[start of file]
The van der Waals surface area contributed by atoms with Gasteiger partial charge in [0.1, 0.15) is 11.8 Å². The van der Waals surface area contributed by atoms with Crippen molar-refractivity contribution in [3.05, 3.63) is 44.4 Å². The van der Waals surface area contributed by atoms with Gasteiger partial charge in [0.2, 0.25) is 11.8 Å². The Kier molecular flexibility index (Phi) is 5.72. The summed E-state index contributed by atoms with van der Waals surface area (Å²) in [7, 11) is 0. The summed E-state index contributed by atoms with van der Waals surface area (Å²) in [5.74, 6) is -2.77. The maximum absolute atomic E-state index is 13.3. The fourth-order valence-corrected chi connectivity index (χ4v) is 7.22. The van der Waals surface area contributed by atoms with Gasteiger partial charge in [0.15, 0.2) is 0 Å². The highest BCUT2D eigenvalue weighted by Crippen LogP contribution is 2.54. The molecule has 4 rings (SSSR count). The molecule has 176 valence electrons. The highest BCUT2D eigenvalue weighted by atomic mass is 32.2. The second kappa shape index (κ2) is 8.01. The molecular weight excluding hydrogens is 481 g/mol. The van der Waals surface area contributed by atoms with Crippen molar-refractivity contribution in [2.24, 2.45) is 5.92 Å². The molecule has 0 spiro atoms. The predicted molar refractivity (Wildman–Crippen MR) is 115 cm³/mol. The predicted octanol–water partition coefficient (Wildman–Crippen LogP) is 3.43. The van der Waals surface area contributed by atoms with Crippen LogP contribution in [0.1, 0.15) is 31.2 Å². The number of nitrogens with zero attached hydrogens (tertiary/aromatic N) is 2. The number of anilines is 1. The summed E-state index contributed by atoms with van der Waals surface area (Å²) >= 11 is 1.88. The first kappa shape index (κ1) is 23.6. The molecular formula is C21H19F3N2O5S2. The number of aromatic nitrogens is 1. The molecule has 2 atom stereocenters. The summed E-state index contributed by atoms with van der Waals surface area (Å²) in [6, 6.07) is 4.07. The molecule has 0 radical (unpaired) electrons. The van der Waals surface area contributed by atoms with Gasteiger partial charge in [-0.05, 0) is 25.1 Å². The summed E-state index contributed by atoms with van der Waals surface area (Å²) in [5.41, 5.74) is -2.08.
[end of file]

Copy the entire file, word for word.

The van der Waals surface area contributed by atoms with Gasteiger partial charge in [0.1, 0.15) is 11.8 Å². The van der Waals surface area contributed by atoms with Crippen molar-refractivity contribution in [3.05, 3.63) is 44.4 Å². The van der Waals surface area contributed by atoms with Gasteiger partial charge in [0.2, 0.25) is 11.8 Å². The Kier molecular flexibility index (Phi) is 5.72. The summed E-state index contributed by atoms with van der Waals surface area (Å²) in [7, 11) is 0. The summed E-state index contributed by atoms with van der Waals surface area (Å²) in [5.74, 6) is -2.77. The maximum absolute atomic E-state index is 13.3. The fourth-order valence-corrected chi connectivity index (χ4v) is 7.22. The van der Waals surface area contributed by atoms with Gasteiger partial charge in [0.15, 0.2) is 0 Å². The highest BCUT2D eigenvalue weighted by Crippen LogP contribution is 2.54. The molecule has 4 rings (SSSR count). The molecule has 176 valence electrons. The highest BCUT2D eigenvalue weighted by atomic mass is 32.2. The second kappa shape index (κ2) is 8.01. The molecular weight excluding hydrogens is 481 g/mol. The van der Waals surface area contributed by atoms with Crippen molar-refractivity contribution in [2.24, 2.45) is 5.92 Å². The molecule has 0 spiro atoms. The predicted molar refractivity (Wildman–Crippen MR) is 115 cm³/mol. The predicted octanol–water partition coefficient (Wildman–Crippen LogP) is 3.43. The van der Waals surface area contributed by atoms with Crippen LogP contribution in [0.1, 0.15) is 31.2 Å². The number of nitrogens with zero attached hydrogens (tertiary/aromatic N) is 2. The number of anilines is 1. The summed E-state index contributed by atoms with van der Waals surface area (Å²) >= 11 is 1.88. The first kappa shape index (κ1) is 23.6. The molecular formula is C21H19F3N2O5S2. The number of aromatic nitrogens is 1. The molecule has 2 atom stereocenters. The summed E-state index contributed by atoms with van der Waals surface area (Å²) in [6, 6.07) is 4.07. The molecule has 0 radical (unpaired) electrons. The van der Waals surface area contributed by atoms with Gasteiger partial charge in [-0.05, 0) is 25.1 Å². The summed E-state index contributed by atoms with van der Waals surface area (Å²) in [5.41, 5.74) is -2.08.